Sunday, December 4, 2011

Announcing tableSnapshots: A ColdFusion Tool For Preserving and Reverting Database Table Data

Several months ago, I was doing some functional testing on a web application that was taking forever. Each run of the test resulted in changes to the data in several tables, and in order to reset the test I had to go into the tables and undo the changes. It occurred to me that it would be nice to have a tool or script that could preserve the current table data and then later write that version of the data back to the tables.

That marked the beginning of the tableSnapshots tool.

Creating the initial version of the tool just to suit my own needs was quick and easy compared to the work I've put into the tool since then to make it worth sharing, but I'm pretty happy with the result.  It's essentially a small web application that you can drop into any folder on your ColdFusion-enabled (ColdFusion 8 or 9) web server. Once you update the configuration settings in its Application.cfc file with the name of your datasource, the tool enables you to:

  • Take a "snapshot" of one or more of your database tables, storing all of the current table data as JSON data in a text file (NOTE: this tool will not work on tables with binary data fields).

  • Replace the current data in a table with the data stored in a snapshot, creating a backup snapshot of the data being replaced in the process.

  • View the data in a snapshot or backup snapshot in a jQuery-enhanced table that allows you to sort and filter the data.

  • Delete older snapshot and backup snapshot files.

All of this functionality is available via a web interface.  Creating a snapshot is as easy as clicking on the "Create" menu option, selecting the tables from your datasource that you want to generate snapshots from an HTML table (enhanced with the jQuery Datatables plugin), and clicking a button.  You reload the data from one or more snapshot files in the same fashion (though of course reloading the data takes longer), and you can view the data stored in any snapshot or backup file in tabular format.  The tool even makes it easy to delete snapshot and backup files you no longer need so you don't have to manually delete them from your file system.

The tool serializes the table data using the functions provided in the JSONUtil project because the "strictMapping" option provided by JSONUtil avoids the data conversion issues that can occur with the native ColdFusion JSON functions (such as strings being converted to numbers and "true"/"false" string values being converted to "yes/no").  However, it uses the native JSON functions for deserializing the data because they seem to perform better when working with large data sets.

This tool was built and tested on ColdFusion 9.0.1. It should work on Adobe ColdFusion 8, and perhaps other CFML engines as well, but it has not been tested in those environments. It relies on the <cfdbinfo> tag to acquire the data types of the table fields it processes, so access to that tag is a requirement.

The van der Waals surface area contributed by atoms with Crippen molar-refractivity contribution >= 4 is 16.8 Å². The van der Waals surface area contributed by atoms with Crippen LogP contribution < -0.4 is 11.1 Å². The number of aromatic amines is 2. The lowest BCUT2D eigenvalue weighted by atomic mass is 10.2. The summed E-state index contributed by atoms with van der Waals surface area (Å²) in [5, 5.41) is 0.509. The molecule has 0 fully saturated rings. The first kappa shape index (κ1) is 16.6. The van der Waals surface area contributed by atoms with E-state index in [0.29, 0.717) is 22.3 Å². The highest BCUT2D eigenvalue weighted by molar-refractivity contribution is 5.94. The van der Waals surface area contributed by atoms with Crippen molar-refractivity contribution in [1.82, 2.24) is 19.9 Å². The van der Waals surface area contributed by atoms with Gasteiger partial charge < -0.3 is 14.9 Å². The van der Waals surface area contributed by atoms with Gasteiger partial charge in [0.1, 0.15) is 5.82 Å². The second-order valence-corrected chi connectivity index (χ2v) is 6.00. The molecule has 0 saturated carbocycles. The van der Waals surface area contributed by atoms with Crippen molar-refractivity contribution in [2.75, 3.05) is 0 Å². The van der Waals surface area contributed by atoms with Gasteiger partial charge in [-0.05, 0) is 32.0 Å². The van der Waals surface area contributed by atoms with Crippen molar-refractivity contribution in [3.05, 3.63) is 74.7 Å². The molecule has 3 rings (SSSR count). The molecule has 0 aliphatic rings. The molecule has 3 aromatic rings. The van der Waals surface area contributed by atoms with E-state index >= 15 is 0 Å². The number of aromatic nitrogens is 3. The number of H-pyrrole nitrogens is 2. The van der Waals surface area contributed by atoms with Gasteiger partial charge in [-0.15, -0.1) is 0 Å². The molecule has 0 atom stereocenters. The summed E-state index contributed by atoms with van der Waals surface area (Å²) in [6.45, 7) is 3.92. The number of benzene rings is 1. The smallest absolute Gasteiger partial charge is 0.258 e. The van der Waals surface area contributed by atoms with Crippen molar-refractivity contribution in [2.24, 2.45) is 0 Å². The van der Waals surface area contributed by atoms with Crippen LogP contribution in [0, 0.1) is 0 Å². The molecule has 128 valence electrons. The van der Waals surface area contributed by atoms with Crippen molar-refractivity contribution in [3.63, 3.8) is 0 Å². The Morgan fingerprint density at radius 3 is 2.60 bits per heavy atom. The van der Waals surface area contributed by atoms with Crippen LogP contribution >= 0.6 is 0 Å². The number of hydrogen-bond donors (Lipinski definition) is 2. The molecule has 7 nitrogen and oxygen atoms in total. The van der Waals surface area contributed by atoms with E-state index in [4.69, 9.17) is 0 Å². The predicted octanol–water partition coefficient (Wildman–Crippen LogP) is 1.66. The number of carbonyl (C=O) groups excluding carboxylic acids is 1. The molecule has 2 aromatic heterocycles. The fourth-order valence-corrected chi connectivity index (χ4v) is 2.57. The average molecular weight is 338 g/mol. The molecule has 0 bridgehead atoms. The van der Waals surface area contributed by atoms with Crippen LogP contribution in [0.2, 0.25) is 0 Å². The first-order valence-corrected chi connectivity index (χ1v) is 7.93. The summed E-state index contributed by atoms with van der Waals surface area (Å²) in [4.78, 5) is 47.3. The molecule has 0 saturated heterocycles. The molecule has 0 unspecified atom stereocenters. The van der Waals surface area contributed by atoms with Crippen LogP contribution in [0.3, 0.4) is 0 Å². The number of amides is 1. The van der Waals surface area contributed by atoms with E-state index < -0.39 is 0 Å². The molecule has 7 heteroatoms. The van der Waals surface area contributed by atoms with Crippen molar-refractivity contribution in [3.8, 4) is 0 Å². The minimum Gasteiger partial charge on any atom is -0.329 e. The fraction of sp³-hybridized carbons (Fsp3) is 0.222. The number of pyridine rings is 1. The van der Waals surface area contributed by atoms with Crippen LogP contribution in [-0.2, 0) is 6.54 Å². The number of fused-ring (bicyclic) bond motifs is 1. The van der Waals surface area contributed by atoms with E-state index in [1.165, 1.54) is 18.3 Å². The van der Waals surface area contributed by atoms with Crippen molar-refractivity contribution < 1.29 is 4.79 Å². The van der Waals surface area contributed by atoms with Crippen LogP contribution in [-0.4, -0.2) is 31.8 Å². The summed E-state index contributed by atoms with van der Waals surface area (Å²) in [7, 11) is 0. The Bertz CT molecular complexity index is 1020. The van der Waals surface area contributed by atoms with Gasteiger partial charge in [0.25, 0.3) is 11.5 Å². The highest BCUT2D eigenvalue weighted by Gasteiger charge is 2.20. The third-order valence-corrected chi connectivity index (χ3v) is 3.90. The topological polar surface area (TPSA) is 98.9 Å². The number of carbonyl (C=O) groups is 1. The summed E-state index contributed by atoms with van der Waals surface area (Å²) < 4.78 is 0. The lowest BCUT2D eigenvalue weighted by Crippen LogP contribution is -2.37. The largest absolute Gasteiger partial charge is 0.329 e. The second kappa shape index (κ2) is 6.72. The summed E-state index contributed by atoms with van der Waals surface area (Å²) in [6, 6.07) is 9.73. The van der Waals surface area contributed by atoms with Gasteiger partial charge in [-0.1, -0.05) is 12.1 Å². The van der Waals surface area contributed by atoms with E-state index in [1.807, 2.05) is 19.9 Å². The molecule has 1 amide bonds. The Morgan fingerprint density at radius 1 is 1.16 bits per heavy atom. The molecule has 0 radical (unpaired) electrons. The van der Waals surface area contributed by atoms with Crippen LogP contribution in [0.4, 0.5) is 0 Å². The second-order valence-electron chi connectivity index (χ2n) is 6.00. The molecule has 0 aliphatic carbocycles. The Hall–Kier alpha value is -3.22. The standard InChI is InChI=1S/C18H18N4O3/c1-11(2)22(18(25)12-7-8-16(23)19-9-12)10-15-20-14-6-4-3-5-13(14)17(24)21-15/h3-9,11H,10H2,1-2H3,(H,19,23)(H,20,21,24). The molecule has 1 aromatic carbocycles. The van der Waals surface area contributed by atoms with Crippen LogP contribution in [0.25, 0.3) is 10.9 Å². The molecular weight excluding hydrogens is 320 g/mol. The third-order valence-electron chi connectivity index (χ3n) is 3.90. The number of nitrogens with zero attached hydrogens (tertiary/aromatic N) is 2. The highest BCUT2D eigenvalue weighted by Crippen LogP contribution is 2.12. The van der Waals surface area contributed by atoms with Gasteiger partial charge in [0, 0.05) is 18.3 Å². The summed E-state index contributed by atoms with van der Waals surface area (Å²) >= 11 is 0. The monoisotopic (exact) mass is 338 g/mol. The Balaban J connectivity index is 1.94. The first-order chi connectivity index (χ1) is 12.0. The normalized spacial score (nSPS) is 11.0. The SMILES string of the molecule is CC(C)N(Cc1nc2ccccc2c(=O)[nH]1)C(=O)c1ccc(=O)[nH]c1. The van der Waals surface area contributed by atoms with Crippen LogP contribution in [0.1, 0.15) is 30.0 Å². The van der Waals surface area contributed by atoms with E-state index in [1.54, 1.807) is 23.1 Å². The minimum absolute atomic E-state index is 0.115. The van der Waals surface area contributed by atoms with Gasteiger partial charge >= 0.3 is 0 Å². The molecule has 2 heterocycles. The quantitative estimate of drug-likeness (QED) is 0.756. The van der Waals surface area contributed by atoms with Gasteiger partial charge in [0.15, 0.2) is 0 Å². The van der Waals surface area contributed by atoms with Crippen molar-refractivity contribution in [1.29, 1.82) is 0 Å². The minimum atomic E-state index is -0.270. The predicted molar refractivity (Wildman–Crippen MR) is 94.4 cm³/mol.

The current version supports Apache Derby, MySQL, and Oracle:  there is one .cfc file in the tool for each of these databases that tells tableSnapshots how to map the data stored in JSON format to the relevant table fields during the snapshot reload process. So adding support for additional databases simply means writing similar .cfc files and placing them in the main tool directory. Further details about how tableSnapshots works and what configuration options are available are described in the "Technical Details" page within the application itself.

As I said at the beginning, the original purpose of tableSnapshots was to make it easy to rollback data in multiples tables during testing.  But there are a couple of other potential uses as well:

  • You could use it to simply track changes to data over time (since each snapshot file is timestamped).

  • If for some reason you don't have an IDE or database client program that lets you browse table data, you can create snapshots and view the data with the snapshot view option (which gives you the ability to sort and filter the data).

  • You can use it to copy table data from one type of database server to another.  I used it for this purpose myself:  I made a snapshot of the data, created a similar table with a different name on the other datasource, renamed the snapshot file to match that different name, reconfigured and reset tableSnapshots to interact with the new datasource, and "reloaded" the snapshot data into the new table.

  • If your development database isn't being backed up as well or as often as you'd like, you could use the snapshots as your own backup.

  • You can create snapshots as data for use while offline or in mock objects. tableSnapshots comes with a mini-tool in the "tools/jsonasquery" subfolder that can be used to pull snapshot data into a query object.

I do want to be clear that tableSnapshots is meant for use as a development tool.  While there's no risk of data loss when taking a snapshot, reloading snapshots involves deleting data and no software is perfect, so make sure you take additional steps to safeguard any data that you're afraid to lose.

tableSnapshots is available for download from both RIAForge and GitHub, so have at it!